Another key to our success is that we make technology relevant to people's everyday lives. Integrated, theme-based projects require students to use higher analytical thinking skills as well as the full range of the computer's capability.

Friday, December 19, 2003

Welcome to Froguts! - Virtual Dissection Software
techLEARNING.com | Technology & Learning - The Resource for Education Technology Leaders: "techLEARNING.com is produced by Technology & Learning Magazine, with contributions from hundreds of K-12 teachers, administrators & other experts in the field."

This is a very good resource
The Vinny Awards : "Combine skills in research and writing with teamwork and creativity to win prizes and recognition.

Named after Leonardo da Vinci, the VinnyTM is an award for the best one-minute videos explaining how Science, Technology, Engineering, or Mathematics can help solve common global problems.

The VinnyTM Awards is a contest to produce a one minute video that explains how Science, Technology, Engineering and/or Mathematics (STEM) is being used or can be used to help solve a global problem. Exam ples of such problems include pollution or food distribution. Teams of students work with a teacher and a mentor to research a global problem and ways that STEM is or can be used to help solve the problem. You might want to pick a problem that has an im pact on your community or is of concern to you and people you know. The team then brainstorms about how to explain the problem and solution to 4th graders with a video, and then produces the video. The team submits the video and other materials. Sometime in the Spring of 2004, CNU will announce the winners and award prizes.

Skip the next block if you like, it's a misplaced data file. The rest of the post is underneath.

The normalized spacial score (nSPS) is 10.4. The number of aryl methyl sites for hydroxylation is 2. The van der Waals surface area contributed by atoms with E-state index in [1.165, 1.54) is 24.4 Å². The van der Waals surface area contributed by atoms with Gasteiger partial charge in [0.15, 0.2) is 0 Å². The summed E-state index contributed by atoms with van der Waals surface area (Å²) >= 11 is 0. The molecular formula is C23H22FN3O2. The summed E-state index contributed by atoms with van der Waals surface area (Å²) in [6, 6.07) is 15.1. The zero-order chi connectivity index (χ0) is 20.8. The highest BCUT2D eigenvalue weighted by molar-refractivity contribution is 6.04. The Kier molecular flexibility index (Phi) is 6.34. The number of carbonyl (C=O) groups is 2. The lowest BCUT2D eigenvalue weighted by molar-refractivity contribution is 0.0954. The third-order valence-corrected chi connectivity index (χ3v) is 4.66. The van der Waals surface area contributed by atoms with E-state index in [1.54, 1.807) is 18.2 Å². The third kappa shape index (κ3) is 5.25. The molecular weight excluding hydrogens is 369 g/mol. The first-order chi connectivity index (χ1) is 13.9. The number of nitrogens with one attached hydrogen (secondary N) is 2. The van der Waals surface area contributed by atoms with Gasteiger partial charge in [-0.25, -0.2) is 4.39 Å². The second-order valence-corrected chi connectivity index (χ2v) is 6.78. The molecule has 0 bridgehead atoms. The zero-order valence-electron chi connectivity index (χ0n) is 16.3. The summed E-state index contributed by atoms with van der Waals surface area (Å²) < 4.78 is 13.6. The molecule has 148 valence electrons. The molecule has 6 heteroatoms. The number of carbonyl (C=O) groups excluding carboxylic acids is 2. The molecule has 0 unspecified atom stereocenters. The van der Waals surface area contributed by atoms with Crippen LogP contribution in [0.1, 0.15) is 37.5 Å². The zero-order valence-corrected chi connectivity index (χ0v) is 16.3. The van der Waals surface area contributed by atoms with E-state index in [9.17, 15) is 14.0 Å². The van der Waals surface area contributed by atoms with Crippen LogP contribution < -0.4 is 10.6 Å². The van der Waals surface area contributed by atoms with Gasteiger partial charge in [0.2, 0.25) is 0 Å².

Teams must be composed of students from who are all within the same grade range (Elementary, Middle, or High School). For example, a middle school team would have students from grades 6-8 only. The videos can be produced in either English or Span ish. This means there are six categories, each with a prize. "
About Us: "The George Lucas Educational Foundation (GLEF) is a nonprofit operating foundation that documents and disseminates models of the most innovative practices in our nation's K-12 schools. We serve this mission through the creation of media -- from films, books, and newsletters, to CD-ROMs and DVDs. Our Web site contains all of our multimedia content published since 1997.

What is 'Edutopia'?

The word conjures up an ideal educational landscape, where students are motivated to learn and teachers are energized by the excitement of teaching. In these schools, parents and other professionals from the community -- architects, artists, physicians, and writers, among others -- contribute their expertise and resources. Technology is readily available and enables students, teachers, and administrators to seek knowledge and expertise beyond the school building. 'Edutopia' is a vision of powerful teaching and learning -- and the good news is that the vision is being realized today in our nation's best schools.